Billy didn’t know how many police cars were behind him. Their red and blue lights filled his rearview mirror and flickered off green exit signs. His speedometer hovered at ninety. The front end of the Ford F150 quad cab shook. Both front tires had been taken out by spike strips six miles back. Prying his right hand from the wheel, Billy wiped sweat from his forehead.
He’d said the word so many times in the last ten minutes it had lost its flavor. How the hell had he gotten into this?
His eyes flicked to the passenger seat. A pair of white Nikes laced to Ray’s feet jutted up from the floor board. What was left of his friend lay crumpled under the dash. Looking back out to the stretch of I65 in front of him, Billy stared past the smear of blood he had tried to wipe away. Small bits of bone and brain peppered the dash.
On the seat next to him was a gun, a Glock .45. Billy knew his prints were on it. They were on each round in the clip as well. The prints were there because he had loaded the gun about an hour ago, after buying it from Morris for $300.
The sun was starting to come up. The traffic was thickening from the odd semi to the morning rush. It was ten more miles to his granddad’s farm, eight to the Rosemont exit, and two more till the gravel drive that led to the twenty two acre spread. Morris, Ray, and Billy had played three musketeers and cops and robbers there as kids during summer break. A snicker wormed it way past Billy’s lips.
“Just like old times.” Only this wasn’t a game
Morris had suggested the old farm because Granddad raised pigs. Pigs were what Billy needed, hungry pigs. Swine ate anything. He looked back down at Ray’s feet. The Ford hit a pot hole and the Nikes hopped into the air. Billy thought of the movie “White Men Can’t Jump” and laughed till he started coughing. His lungs wheezed.
“I am so fucked.”
Up ahead the right lane was blocked by two semis. They had been stopped by more cops under the overpass, probably state troopers. The left was open, but as Billy got closer he could see another spike strip glinting in the morning sun.
“Shit! Common, just one more exit.”
Across the grassy median the traffic had slimmed down. The overpass on that side was clear. Billy knew what he had to do. It was his only hope of making it past the roadblock. Letting off the gas he let the crippled truck slow. His hand grabbed the Glock. Billy hurled the pistol through the shattered driver’s window into the median. He’d aimed it at some trees growing near the roadway, hoping it wouldn’t be found. In the side mirror he watched as one of the cop cars pulled over where he had thrown the gun. It had been a long shot anyway. He should have dumped it before they had tried to stop him back in Indianapolis. Morris told him to get rid of it at the farm, along with Ray. At the time it had seemed like good advice. Taking the gun over to Ray’s had been Morris’ idea too.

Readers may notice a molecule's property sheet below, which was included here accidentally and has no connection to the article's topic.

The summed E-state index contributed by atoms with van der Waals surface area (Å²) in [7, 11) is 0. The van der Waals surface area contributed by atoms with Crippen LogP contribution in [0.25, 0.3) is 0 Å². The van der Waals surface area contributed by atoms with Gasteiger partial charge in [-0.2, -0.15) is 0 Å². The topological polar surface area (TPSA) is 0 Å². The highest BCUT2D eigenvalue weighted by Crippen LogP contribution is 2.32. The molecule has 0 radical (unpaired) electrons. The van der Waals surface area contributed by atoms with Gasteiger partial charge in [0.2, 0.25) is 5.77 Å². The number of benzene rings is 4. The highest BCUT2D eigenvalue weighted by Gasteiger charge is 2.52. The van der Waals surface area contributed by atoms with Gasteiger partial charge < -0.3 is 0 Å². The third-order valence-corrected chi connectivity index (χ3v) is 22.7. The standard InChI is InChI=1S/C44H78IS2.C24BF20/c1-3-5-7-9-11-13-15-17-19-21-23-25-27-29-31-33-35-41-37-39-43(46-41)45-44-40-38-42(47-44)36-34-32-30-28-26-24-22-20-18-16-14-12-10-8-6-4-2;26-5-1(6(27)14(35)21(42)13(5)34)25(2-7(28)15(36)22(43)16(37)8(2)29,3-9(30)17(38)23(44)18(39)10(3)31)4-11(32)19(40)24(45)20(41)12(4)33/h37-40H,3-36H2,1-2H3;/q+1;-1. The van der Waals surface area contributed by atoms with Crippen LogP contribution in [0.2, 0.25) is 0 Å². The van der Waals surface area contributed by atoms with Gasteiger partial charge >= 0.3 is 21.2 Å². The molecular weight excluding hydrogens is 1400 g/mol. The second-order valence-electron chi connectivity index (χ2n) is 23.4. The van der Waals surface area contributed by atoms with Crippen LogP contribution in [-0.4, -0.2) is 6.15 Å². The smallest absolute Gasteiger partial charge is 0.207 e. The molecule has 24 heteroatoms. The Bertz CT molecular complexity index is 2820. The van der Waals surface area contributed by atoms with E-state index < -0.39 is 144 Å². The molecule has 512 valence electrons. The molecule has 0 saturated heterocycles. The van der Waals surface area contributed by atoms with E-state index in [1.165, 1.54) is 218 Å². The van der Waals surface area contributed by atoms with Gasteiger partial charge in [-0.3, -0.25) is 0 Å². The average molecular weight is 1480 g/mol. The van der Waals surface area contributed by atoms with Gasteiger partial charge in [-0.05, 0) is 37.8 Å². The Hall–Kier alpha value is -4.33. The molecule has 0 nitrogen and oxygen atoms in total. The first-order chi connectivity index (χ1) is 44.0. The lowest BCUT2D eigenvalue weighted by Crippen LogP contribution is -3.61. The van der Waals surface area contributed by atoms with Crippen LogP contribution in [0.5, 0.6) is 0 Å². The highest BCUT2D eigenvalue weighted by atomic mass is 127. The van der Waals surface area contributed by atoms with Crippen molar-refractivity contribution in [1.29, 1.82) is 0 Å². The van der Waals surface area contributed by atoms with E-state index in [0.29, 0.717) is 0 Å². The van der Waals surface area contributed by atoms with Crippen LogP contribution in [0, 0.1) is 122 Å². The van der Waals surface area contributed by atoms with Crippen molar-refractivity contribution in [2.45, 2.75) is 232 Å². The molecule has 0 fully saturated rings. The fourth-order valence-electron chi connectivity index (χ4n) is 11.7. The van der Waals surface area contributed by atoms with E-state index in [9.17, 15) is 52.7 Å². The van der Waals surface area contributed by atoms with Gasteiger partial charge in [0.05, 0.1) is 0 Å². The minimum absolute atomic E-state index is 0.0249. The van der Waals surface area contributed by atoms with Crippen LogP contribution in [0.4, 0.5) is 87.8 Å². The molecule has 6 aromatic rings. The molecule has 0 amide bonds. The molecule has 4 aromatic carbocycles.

“We can go toss a few rounds at some cars in the junk yard,” he’d said.
Ray thought it would be cool too, and after they all had sucked down some prime crystal, he offered to drive. Billy called shotgun. Morris climbed into the back seat of Ray’s brand new quad cab, and hit the pipe again.
Half way to the junk yard Morris smacked Billy on the arm.
“Hey man. Let me check out that piece real quick.”
Billy thought nothing of it as he handed it back. Two blocks later Ray pulled up to Rick and Ray’s You Pull, and slipped the Ford into park.
When Ray’s head came apart Billy just stared. His ears rang from the shot. Morris’ mouth was moving but Billy couldn’t hear what he was saying. When he got out of the truck he had meant to run, but he couldn’t take his eyes off Ray. Morris had jumped out to open the driver’s door. He shoved Ray to the side. Ray flopped forward onto the passenger side floor, smearing blood across the seat. Billy stared.
“Meet me at yo grandpa’s farm. If I go down for this shit, we both go down.”
Billy just nodded.
Just before the overpass, Billy slowed even more, and steered the truck into the median. He made it half way across before the bare rims dug into the soggy turf. Billy gunned the engine but the rims only ground in deeper. The back end of the truck spun around a few times. He gave it up.
Now the sirens were louder as the white cars spread out behind him. They stopped. A dog was barking.
Several voices began yelling at him to show his hands. Billy looked down at his gore covered fingers. He raised them up over his head.
“Open the door and get out of the vehicle!”
He got out. Just before his face smacked the muddy grass Billy gaped at the circle of badges and guns.
“He’s dead,” he shouted. "He’s dead, but I didn’t shoot him!”
Bio: C. J. Edwards lives in Indianapolis IN, and has been a police officer for just over eleven years. His work can be found in American Blue: Real Stories by Real Cops, the crime fiction journal All Due Respect, the debut issue of Pulp Modern, and in the anthology, Indiana Crime Jurst released on Amazon.